How do you know when you’re done?

How do you know when you’re done?

by Patrick Hodges

I can’t put enough quotation marks around the word “done” in the title to emphasize my point, so I won’t even try. If you’re like me, you’re your own worst critic. And if you’re not, I’d suggest changing the dosage of happy pills you’re taking. Or maybe you are, indeed, just THAT good.

the endd

You’ve finished your book and you’re now in the process of revising. You read through your manuscript once, just to make sure all your words are in the right order like thousands of well-behaved ducks. And then you do it again. And again. (Now imagine a scene from an old TV show or movie where the camera is pointed at a clock on “speed up” mode, suggesting the rapid passage of time.) Several weeks – or decades – later, you continue to pore over your still-unpublished story, shunning the company of other human beings, and shouting “It’s almost done! I can FEEL it!”

Well, I can’t speak from experience, but I imagine that being an author is a lot like being a parent. You’ve done your best to prepare your offspring for the world that lies beyond your front door, and there must come a time when you have to push the little bird out of the nest and hope it will fly.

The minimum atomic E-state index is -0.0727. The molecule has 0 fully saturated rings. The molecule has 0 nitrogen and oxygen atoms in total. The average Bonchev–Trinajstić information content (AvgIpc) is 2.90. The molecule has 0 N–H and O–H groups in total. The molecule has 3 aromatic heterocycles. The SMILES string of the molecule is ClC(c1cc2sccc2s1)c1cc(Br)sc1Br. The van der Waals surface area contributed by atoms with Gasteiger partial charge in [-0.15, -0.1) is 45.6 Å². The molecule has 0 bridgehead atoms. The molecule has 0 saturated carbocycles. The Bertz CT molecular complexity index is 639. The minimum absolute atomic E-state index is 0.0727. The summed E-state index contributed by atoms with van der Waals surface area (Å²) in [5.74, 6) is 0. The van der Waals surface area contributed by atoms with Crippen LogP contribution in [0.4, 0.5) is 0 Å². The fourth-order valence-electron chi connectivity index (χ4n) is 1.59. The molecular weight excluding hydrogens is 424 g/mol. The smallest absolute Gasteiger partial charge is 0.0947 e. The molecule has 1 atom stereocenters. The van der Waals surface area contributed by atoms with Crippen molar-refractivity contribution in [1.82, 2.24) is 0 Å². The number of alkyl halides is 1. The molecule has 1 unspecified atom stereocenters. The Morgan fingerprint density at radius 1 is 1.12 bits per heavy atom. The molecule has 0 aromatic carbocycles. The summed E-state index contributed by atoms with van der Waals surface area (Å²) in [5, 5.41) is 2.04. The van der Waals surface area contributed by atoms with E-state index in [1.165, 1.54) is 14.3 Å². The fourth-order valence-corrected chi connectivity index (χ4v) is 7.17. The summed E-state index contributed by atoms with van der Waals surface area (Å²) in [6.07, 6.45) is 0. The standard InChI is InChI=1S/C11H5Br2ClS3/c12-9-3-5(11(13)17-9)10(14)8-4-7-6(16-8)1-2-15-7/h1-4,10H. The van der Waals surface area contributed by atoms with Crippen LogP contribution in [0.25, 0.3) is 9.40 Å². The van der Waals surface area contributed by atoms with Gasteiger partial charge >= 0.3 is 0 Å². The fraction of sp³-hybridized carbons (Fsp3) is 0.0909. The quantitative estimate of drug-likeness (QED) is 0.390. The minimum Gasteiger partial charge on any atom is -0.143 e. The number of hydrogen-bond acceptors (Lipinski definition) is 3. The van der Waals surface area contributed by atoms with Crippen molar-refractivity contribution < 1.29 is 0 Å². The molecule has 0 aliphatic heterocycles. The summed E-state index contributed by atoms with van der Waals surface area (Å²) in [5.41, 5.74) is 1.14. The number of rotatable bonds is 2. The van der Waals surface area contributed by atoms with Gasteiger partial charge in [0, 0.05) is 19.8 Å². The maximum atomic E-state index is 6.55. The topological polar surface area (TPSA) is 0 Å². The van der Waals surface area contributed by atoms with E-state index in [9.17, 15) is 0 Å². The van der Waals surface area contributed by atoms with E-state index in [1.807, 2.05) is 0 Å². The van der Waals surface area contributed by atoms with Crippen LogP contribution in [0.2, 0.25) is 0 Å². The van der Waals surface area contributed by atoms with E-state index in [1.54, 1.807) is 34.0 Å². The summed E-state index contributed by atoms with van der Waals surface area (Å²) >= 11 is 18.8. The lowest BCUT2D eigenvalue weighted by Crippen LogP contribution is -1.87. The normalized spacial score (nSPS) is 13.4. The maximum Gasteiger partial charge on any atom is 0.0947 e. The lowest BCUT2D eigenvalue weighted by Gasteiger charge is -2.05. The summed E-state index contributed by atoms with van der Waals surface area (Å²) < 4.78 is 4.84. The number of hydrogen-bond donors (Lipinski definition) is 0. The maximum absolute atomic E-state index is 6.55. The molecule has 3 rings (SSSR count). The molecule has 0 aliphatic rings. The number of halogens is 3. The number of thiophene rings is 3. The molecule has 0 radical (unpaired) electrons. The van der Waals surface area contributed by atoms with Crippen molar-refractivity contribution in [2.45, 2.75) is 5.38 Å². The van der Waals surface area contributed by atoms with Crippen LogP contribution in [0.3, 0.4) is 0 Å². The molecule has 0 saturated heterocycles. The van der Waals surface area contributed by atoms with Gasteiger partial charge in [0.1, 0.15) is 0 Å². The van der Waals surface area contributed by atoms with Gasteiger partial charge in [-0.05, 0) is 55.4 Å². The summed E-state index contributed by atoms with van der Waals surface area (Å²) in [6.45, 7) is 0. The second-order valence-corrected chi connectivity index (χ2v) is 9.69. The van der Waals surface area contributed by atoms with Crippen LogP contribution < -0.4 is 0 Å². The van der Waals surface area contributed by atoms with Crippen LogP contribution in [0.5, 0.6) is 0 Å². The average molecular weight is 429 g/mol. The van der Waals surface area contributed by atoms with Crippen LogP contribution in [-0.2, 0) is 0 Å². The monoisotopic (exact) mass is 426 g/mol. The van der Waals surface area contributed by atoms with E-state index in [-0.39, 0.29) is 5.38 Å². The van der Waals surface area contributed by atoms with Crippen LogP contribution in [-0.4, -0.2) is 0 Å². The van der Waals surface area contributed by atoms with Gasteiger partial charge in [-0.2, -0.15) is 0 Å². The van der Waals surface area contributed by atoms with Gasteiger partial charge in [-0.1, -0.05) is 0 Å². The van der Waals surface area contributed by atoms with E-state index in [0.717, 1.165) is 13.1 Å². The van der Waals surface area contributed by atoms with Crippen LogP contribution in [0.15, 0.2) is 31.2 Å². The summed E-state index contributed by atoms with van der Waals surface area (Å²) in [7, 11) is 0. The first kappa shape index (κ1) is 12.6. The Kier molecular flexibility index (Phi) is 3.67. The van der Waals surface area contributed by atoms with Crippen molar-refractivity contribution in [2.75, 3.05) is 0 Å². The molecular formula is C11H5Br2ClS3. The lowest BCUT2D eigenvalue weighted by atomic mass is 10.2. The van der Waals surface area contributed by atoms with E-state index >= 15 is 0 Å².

If you’ve finally reached this point, my best advice is to get the opinions of a small group of intelligent, unbiased people you’ve asked to read your work. There’s nothing like a fresh pair of eyes, because odds are good they will give you feedback you never considered. As good as your stuff is, it can always be better. No Olympic gold medalist in history ever achieved that top spot on the podium without help, and neither will you.

Ultimately, though, you have to make the final decision regarding when it’s time to unleash your creation on an unsuspecting world. Whether it’s the satisfying sound that your packaged-up manuscript makes when it hits the bottom of the mailbox or the barely audible click when you hit the “Send” button on your computer, you’ve taken the same step taken by every writer whose name you’ve seen as you thumb through your favorite shelf at your local bookstore. Congratulations on a job well done!

Patrick Hodges lives in Arizona with his wife of fourteen years, Patrick HodgesVaneza. After doing weekly columns for entertainment-related websites, he has turned his attention to writing fiction. He is passionate about sending positive messages to young people. Joshua’s Island is his first novel. A sequel is in the works. You may reach him at or “like” him on Facebook.

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